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Keno is a popular lottery game that is available with all of the larger casino softwares. The player is given a ticket with 70 numbers on it. He picks 1 to 11 numbers on the ticket. 20 winning numbers are selected randomly. The more of the player's picks that are selected, the bigger the payout.

In Sweden, my home country, Svenska Spel (a state owned company) offers the following \begin{array}{c|c|c|} \text{Number of Correct Guesses}&\text{Return} &\text{Average Chance of Winning} \\ \hline 11 & 5000000 &\text{See below} \\ \hline 10 &125000 & \\ \hline9 & 3000 & \\ \hline8 & 300 & \\ \hline 7 & 30 & \\ \hline 6 & 10 & \\ \hline 5 & 5 & \\ \hline 4 & 0 & \\ \hline 3 & 0 & \\ \hline 2 &0 & \\ \hline 1 & 0 & \\ \hline 0 & 0 & \text{1 to 6.2} \end{array}

What I would like to do is to calculate the probability to obtain $0,1,2,\dots, 11$ right guesses on Keno 11 and compare it to Svenska spel. In addition, I would like to plot this result using histograms.

My Take

What I have done is to define the hypergeometric probability distribution function as:

    Urn[good_, bad_, draws_, need_] := ({{good},{need}}) ({{bad},{draws - need}})/
({{good + bad},{draws}})

I have then used this to calculate the KenoOdds using the following code:

 KenoOdds = 
 Table[MatrixForm[
   Table[{g, k, Round[1/N[Urn[g, 70, 20, k]]] - 1}, {k, 0, g}]], {g, 
   4, 11}]

The problem is that the first code does not work; all I receive is this message "An unknown box name (Hold) was sent as the BoxForm for the expression. Check the format rules for the expression." H

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closed as off-topic by Szabolcs, Sjoerd C. de Vries, m_goldberg, bobthechemist, rm -rf Jan 16 at 4:49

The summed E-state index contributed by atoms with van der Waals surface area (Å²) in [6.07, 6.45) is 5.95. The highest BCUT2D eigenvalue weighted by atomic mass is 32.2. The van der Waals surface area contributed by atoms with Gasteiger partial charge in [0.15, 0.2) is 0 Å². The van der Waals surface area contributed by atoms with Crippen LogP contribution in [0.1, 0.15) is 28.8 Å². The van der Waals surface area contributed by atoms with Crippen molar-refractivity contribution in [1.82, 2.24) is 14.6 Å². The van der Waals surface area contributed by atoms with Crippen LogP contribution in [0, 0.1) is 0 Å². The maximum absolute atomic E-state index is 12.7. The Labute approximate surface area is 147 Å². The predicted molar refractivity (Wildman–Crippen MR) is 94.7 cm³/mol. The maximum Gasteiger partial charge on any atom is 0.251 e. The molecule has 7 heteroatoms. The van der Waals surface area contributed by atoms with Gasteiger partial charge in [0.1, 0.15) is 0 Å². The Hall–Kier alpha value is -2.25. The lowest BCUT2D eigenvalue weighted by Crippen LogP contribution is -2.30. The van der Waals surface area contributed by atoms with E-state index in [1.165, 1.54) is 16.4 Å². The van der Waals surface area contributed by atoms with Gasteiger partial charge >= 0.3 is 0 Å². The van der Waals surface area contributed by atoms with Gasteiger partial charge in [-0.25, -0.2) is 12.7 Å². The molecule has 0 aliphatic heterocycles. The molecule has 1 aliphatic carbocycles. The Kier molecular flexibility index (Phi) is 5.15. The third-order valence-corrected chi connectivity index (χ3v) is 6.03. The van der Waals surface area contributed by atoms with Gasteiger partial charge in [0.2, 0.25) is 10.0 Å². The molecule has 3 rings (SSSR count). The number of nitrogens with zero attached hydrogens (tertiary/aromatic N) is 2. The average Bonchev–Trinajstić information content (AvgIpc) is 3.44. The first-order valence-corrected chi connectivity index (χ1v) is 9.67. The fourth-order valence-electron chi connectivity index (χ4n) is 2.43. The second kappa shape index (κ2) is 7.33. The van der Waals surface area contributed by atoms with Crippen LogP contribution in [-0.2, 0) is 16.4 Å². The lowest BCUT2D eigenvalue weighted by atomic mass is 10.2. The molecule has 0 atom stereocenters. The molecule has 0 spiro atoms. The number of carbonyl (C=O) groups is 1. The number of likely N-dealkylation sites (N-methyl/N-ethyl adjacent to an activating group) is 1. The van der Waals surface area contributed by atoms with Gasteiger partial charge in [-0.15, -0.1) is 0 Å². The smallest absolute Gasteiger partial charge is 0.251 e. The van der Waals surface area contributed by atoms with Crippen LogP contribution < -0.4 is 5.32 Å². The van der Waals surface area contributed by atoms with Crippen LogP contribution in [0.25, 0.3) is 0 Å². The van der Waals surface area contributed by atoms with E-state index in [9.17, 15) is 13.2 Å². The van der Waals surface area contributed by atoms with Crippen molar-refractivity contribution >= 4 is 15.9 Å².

This question appears to be off-topic. The users who voted to close gave this specific reason:

  • "This question arises due to a simple mistake such as a trivial syntax error, incorrect capitalization, spelling mistake, or other typographical error and is unlikely to help any future visitors, or else it is easily found in the documentation." – Szabolcs, Sjoerd C. de Vries, m_goldberg, bobthechemist, rm -rf
If this question can be reworded to fit the rules in the help center, please edit the question.

    
Hmm... seems to work here. I do get some divide by zero messages, but those are unrelated to your question. It seems like some hidden/invisible characters might have crept in to your cell. Try deleting it and copy-pasting what you have written here. Remember to clear definitions or start a fresh kernel. –  rm -rf Jan 14 at 19:28
1  
You are inputting column matrices when you are likely looking for Binomial. Please look it up in the docs. You need to provide precise and correct syntax for computers to understand ... –  Szabolcs Jan 14 at 19:28
    
Haha, is this the first lab in Probability theory I, at Stockholm Uni? –  Paxinum Jan 15 at 22:14

2 Answers 2

You probably input something that looks like $$ \frac{\left( \begin{array}{c} \text{good} \\ \text{need} \\ \end{array} \right) \left( \begin{array}{c} \text{bad} \\ \text{draws}-\text{need} \\ \end{array} \right)}{\left( \begin{array}{c} \text{bad}+\text{good} \\ \text{draws} \\ \end{array} \right)} $$

These however were not interpreted as binomial coefficients, but as column vectors (2 by 1 matrices). You can see this from the form of the expression you pasted here.

You are likely looking for

(Binomial[good, need] Binomial[bad, draws - need])/Binomial[good + bad, draws]

Mathematica does allow you to input something that looks like traditional mathematical notation and it can interpret some of it, but this is not reliable. Your case is a perfect example of why. Mathematica does in fact give a warning before evaluating a TraditionalForm input. Generally, TraditionalForm is more useful for reading output than for inputting new expressions.

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monte carlo approach..

n = 1000000;
nchoice = 11;
nball = 70;
draws = 20;
{#[[1]], N[ #[[2]]/n]} & /@ Sort@Tally@Table[
         Length@Intersection[
                 RandomSample[Range[nball], nchoice],
                 RandomSample[Range[nball], draws]
                            ], {n}]

Compare with Szabolcs' formula (which is just a tad faster.. )

   0, 0.017371 0.0172627
   1, 0.094738 0.0949448
   2, 0.219235 0.219994
   3, 0.283973 0.282849
   4, 0.223563 0.223648
   5, 0.113827 0.113857
   6, 0.037821 0.0379524
   7, 0.008278 0.00825053
   8, 0.001096  0.00114103
   9, 0.00009 0.0000950859
   10, 8.*10^-6 4.26916*10^-6
   11  ---       7.76212*10^-8
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